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going back to work after having babies.

(40 Posts)
Fennel Sun 06-Sep-20 18:01:36

I've been following this series on tv and got up to the 70s -
Reminds me so much of my struggles to combine work with motherhood.
I'm not that keen on Giles Coren, but identify with the mother in the kitchen. Especially when the time came to go back to work.
I went back to work in '66, when I was pregnant with my youngest of 3. And mostly after that until 1991 when I was lucky enough to get an early retirement deal.
Looking back, I think this was the main reason for the problems with my ex, the father of my children. He couldn't cope with me seeming to be in competition with him. He wasn't basically a bad man.
Have things changed much since then? Do husbands still resent their wives working and bringing in the family income?

Chewbacca Sun 06-Sep-20 18:20:11

Gosh, I hope not Fennel; I'd like to think that any modern man would be supportive of his partner's career and be proud of her professional achievements. After having my DC, I went back to work part time, purely because H travelled a lot with his job and childcare was impossible to get. That meant that I didn't return full time to my profession until DC was at senior school. But H did resent the hours I worked then, particularly if I had to work late to prepare a case for court the next day. He certainly didn't make it easy. But that was decades ago and I'd like to think that couples today work as a team, not as 2 individuals in competition with each other.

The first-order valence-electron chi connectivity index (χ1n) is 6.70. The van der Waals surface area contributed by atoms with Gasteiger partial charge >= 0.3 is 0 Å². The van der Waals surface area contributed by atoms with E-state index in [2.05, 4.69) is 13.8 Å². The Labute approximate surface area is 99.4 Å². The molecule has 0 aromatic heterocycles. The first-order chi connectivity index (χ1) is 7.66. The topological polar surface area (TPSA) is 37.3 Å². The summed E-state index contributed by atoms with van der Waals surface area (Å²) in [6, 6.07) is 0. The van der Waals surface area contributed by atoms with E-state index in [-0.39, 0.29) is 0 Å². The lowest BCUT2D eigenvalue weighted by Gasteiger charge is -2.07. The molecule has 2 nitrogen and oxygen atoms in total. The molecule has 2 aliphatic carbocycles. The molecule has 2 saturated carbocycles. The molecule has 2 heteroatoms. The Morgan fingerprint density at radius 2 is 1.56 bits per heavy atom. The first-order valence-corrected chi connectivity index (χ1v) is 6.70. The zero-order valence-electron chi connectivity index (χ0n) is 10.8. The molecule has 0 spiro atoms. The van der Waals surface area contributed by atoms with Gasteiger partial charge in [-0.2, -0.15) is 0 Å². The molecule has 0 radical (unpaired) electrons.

Iam64 Sun 06-Sep-20 18:32:19

Fennel, my experience with my children and their wide friendship group is that things are indeed very different than they were in the 60's and early 70's. My exhusband told me in 1977 that he couldn't understand my interest in feminisim or my feelings of dissatisfaction "I let you work, don't I". That was a death nell, along with many others. I was living separately within the year.

My second (current as Terry Wogan would have said) marriage is a partnership. We both wanted children and were clear this would be joint parenting. Our daughters have moved into their own families with clear expectations of shared parental responsibilities. From what I see, their friendship group is very similar. The close group of friends did their best to share their children during the awful lock down period when many of them were working from home, with none of the usual grandparents in support.